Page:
Not shown is an earlier run where he stutter-stepped Josiah Tauaefa and beat him for 5-yards between the tackles.
A little comeback failed. There was simply not enough variety from UTEP to overcome the earlier mistakes.
UTEP on Offense
If you stop Kai Locksley, you stop the UTEP Miners. He is most of what they do and if he is full-strength, expect lots of QB-Power, options, zone-reads, power-reads, counter-reads, QB-Isos and various play-action off of these looks. Quadraiz Wadley has talent and he must be accounted for.
The offensive line struggled against the quality of UTSA’s front-four. When your offense is so one-dimensional, executing on every pull, every block is crucial. Too often UTEP’s front five will get pushed back, blowing up some of the more exotic calls.
When it works, it is simply putting talent against your talent. Here, Locksley went against Josiah Tauaefa again and beat him at the point of attack.
UTEP on Defense
It is hard to get a read on how good or bad this defense is, considering the struggles of the offense and the opponents they have played. UTSA has a terrible offense but were gifted short fields. Allowing 30 points is somewhat reasonable. Of the squads faced, Tennessee managed just 24, but that has more to do with the Vols than anything. New Mexico St, UNLV, and NAU just out-talented the Miners.
The Miners lost a few guys from last year’s respectable defense, and while they are not bad they do not look anything like the Tech defense that boasted a monster in 45 Jaylon Ferguson. Junior Nose Tackle Chris Richardson (99), 6’3″ 298 lbs can move in space for such a big man. He made some plays against UTSA chasing down backs and getting his hands up in the pass game.
Corners Nik Needham (5), senior 6’0″ 203, and Kalon Beverly (1), senior 6’1″ 195 are good. They are willing to come up and make a tackle and are solid in coverage. North Texas’ quartet of wideouts should be too much to handle for nearly every team, and UTEP is no exception. After doing well against Tech’s good secondary and succeeding for the most part of the game, NT should have a much easier time throwing in this one.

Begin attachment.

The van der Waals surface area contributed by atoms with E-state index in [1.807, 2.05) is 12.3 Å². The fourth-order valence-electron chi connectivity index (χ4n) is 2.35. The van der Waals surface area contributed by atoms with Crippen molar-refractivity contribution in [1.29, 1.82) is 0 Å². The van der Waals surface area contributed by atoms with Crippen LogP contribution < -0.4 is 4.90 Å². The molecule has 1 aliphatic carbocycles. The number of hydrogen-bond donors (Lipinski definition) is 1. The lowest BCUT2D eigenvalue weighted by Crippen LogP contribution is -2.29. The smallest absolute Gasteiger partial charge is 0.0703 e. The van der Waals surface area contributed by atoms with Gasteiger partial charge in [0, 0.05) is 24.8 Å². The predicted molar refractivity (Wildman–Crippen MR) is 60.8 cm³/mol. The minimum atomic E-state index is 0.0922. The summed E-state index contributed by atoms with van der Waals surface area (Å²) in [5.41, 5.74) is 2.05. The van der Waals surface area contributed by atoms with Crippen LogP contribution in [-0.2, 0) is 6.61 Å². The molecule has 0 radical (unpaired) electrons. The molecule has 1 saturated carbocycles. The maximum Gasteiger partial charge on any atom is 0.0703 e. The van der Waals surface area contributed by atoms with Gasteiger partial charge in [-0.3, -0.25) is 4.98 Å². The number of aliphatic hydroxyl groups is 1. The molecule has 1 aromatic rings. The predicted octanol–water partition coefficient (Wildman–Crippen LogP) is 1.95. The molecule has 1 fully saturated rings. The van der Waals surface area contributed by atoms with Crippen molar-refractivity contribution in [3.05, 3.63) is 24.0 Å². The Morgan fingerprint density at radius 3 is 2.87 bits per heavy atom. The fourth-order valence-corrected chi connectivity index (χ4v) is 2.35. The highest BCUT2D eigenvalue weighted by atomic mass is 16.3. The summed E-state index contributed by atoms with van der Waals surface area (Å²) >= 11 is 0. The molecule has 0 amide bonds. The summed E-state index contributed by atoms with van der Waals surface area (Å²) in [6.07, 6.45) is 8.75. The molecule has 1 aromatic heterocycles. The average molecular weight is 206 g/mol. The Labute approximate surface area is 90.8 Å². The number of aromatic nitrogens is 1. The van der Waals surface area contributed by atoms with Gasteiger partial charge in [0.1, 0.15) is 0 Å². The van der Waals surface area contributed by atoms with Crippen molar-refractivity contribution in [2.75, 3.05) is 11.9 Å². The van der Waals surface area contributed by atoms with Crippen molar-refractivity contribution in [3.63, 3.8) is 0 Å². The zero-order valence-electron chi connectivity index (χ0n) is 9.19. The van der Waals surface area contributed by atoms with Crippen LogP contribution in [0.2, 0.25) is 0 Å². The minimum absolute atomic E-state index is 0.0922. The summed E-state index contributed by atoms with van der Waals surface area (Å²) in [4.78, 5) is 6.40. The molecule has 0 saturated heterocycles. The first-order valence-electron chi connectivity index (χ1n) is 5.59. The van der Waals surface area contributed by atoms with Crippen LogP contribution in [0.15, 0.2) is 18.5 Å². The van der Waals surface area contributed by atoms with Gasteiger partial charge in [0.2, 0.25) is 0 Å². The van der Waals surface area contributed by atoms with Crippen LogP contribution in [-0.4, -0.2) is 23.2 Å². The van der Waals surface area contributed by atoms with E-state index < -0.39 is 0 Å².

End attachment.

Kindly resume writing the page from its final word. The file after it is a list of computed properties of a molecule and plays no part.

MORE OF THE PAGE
We are going to focus on the NT group right in this section. North Texas came into last week’s game with a quiet question mark: how would the kicking game respond to adversity? The answer was: ‘not well’. Cole Hedlund finally missed and then got one blocked. The latter was on the protection, but the former was on him. It happens, and is forgivable over the long-term but it severely damaged the team’s chances.
The muff punt allowed Tech to score 7 on a day when the defense was holding the Tech offense to little-to-nothing. So it goes.
- UTEP Kai Locksley 98 attempts for 363, 4 TDs
- UTEP Quardraiz Wadley 53 attempts 293, 3 TDs
NT Loren Easly 74 attempts 386 yards, 4 TDs
- NT Nic Smith 27 attempts 146 1 TD
- UTEP Kai Locksley 48 of 99 for 527 yards 2 TDs 3 INT
- NT Mason Fine 127 of 197 1624 yards 13 TDs 1 INT
- UTEP Terry Juniel 7 receptions 141 yards 1 TD
- UTEP Warren Redix 13 receptions 113 yards
- UTEP Kenan Foster 6 grabs for 100 yards
NT Rico Bussy Jr. 33 receptions 415 yards 7 TDs
- NT Jalen Guyton 23 receptions 333 yards 3 TDs
- NT Jaelon Darden 17 receptions 243 yards 1 TD
Advanced Numbers, Odds, Etc
We are going to spare you the tediousness of viewing UTEP be in last place of nearly every metric. They are 130th, the worst in the nation, at most everything.
Vegas has North Texas 27-point favorites and the O/U at 53. That is to say they figure the score is something like 40-13.
North Texas is just a whole football generation better right now in most phases of the game. If Locksley cannot got or is limited, UTEP will rely on SR Ryan Metz. Unless he can pull an ODU/Blake LaRussa, this should be a rout from start-to-finish. LA Tech left a bad taste in everyone’s mouth and the squad wants to fix that.
NT 50 UTEP 6